Nineteen years ago today, terrorists hijacked two planes and flew them into the twin towers of the World Trade Center in New York City, killing thousands. George W. Bush, the US president at the time declared a “War on Terror” that led to the US military action in Afghanistan and Iraq. At home, wide-reaching reforms were adopted to secure air travel and prevent another terrorist attack.
Shortly after the attacks, the media was full of stories about how the attacks would “change everything” and “bring an end to globalization.” The idea at the time was that security needs would slow the steady march toward free trade and free movement of people that had accelerated in the 1990s. To be sure, security measures were tightened, but globalization continued to expand. The 2010s saw so much tourism, that heavily visited cities began to restrict the spread of short-term rentals that making housing increasingly unaffordable to long-term residents.
For the US, the 19 years since the terrorist attacks have been trying. Economic growth in the 2000s was slower than the fast-paced 1980s and 1990s, and the wars in Afghanistan and Iraq were draining. Recovery from the Great Recession of 2008 was slow and marked by growing inequality and political polarization. The COVID-19 pandemic has exposed the weaknesses and fissures that grew in what could best be described as America’s “Lost Two Decades.”
As the first year of the pandemic winds down, the US finds itself on edge as it faces a tense presidential election. Political partisans on both sides warn of disaster if their candidate loses, but for most Americans who are struggling with the day-to-day impact of the pandemic, the more important question is how can the country get out of its prolonged slump.
Two decades is a long time. Someone born in 1990, for example, was only a child during the booming 1990s. That person graduated from high school when the Great Recession hit and now has to deal with the pandemic-induced recession just as her or she is moving toward settling down and starting a family. Someone born in 1985 might remember a little of the booming 1990s but entered adulthood in the middle of the first “Lost Decade.”
To get out of the slump, policy makers should do what policy makers in earlier times have done: Harness the energy of younger generations. South Korea’s twin achievements of democracy and economic prosperity grew out of youthful energy from the 1960s to the 1990s. Youthful energy fed Japan’s long economic boom from the 1950s to the 1980s. Policy focused on education, jobs, and housing, all things that helped younger generations join the middle class.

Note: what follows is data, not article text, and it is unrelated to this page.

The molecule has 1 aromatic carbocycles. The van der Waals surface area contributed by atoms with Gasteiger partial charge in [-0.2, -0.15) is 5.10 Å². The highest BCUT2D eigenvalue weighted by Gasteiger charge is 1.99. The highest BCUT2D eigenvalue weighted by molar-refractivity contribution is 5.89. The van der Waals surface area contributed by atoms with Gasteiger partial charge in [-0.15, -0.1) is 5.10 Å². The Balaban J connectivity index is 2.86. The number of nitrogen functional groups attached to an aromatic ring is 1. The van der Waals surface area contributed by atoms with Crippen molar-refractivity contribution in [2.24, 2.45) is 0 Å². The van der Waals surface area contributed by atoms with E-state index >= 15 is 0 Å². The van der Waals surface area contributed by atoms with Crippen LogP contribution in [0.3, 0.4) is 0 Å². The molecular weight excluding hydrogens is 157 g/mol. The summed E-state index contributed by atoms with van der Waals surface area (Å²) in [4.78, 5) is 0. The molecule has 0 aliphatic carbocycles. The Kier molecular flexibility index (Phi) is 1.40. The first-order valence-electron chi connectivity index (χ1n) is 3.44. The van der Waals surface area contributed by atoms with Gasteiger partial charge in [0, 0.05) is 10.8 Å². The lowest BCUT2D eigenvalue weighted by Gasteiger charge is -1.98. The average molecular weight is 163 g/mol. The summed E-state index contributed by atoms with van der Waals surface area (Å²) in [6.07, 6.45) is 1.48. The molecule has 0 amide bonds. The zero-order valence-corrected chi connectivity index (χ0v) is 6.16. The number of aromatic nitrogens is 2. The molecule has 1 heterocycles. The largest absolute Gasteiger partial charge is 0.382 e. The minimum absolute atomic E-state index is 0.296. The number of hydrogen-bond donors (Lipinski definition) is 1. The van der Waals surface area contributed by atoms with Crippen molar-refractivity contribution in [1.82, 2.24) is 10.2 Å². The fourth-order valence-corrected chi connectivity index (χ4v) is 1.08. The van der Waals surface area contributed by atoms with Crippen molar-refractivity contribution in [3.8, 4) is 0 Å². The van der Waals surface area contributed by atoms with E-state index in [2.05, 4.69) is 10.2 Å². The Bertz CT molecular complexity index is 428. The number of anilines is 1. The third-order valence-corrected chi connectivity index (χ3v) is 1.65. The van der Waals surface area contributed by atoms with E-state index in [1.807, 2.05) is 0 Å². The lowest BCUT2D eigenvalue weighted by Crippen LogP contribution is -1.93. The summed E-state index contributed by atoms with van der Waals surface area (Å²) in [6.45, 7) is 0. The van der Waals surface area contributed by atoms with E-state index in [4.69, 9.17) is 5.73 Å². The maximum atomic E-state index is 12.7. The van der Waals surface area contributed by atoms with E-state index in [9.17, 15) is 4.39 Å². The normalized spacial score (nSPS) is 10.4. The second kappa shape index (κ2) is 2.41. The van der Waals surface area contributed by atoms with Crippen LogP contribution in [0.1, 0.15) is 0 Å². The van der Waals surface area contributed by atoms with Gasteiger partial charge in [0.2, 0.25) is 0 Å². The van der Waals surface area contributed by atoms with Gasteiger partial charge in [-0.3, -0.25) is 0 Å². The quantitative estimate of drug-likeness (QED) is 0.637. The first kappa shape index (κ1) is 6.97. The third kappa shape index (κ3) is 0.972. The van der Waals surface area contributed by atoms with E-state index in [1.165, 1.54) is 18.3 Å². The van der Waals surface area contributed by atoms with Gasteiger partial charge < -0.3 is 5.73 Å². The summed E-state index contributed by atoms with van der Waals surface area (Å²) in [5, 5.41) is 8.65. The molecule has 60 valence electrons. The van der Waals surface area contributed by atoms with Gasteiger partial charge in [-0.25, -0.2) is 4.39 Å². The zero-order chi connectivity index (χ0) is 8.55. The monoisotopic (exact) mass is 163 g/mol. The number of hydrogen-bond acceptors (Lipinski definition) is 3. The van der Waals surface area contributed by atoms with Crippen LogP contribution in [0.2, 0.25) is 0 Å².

The US is no stranger to youthful energy. In the years following World War II, US policy focused on education, jobs, and housing, which helped grow the middle class. Youthful energy drove the Civil Rights movement and other social movements of the 1960s that sought to expand opportunity and deepen democracy.
In the “Lost Two Decades,” the cost of a university education and housing has risen much faster than wages or the rate of inflation. Deindustrialization has caused a steady erosion of good-paying jobs that do not require a university degree. To have a chance at a decent job, more young people are going to university and talking on more debt to do so. Entering the workforce with a large amount of debt makes it difficult to buy a house, a key part of middle-class stability.
The twin burdens of education and housing help explain why younger generations have trouble buying into the notion that the US is a “great country.” To many, the US is hardly great when it is incapable of dealing with racial tension, the cost of health care, climate change, and other pressing issues.
The first step toward change is for younger generations to elect leaders that will implement future-oriented policies that strengthen the middle class. In 2016, only 43 percent of American between 18 and 29 voted in the presidential election. Turnout in other elections is even lower.
Young South Koreans share many of the same worries, which explains why so many say that want to emigrate if given the chance. Like their American counterparts, they see their country as lacking opportunity and increasingly rigged in favor of a few. Young South Koreans vote in high numbers but, to affect change, they need to support candidates who will fight for the middle class.
Robert J. Fouser
Robert J. Fouser, a former associate professor of Korean-language education at Seoul National University, writes on Korea from Pawtucket, Rhode Island. He can be reached at firstname.lastname@example.org -- Ed.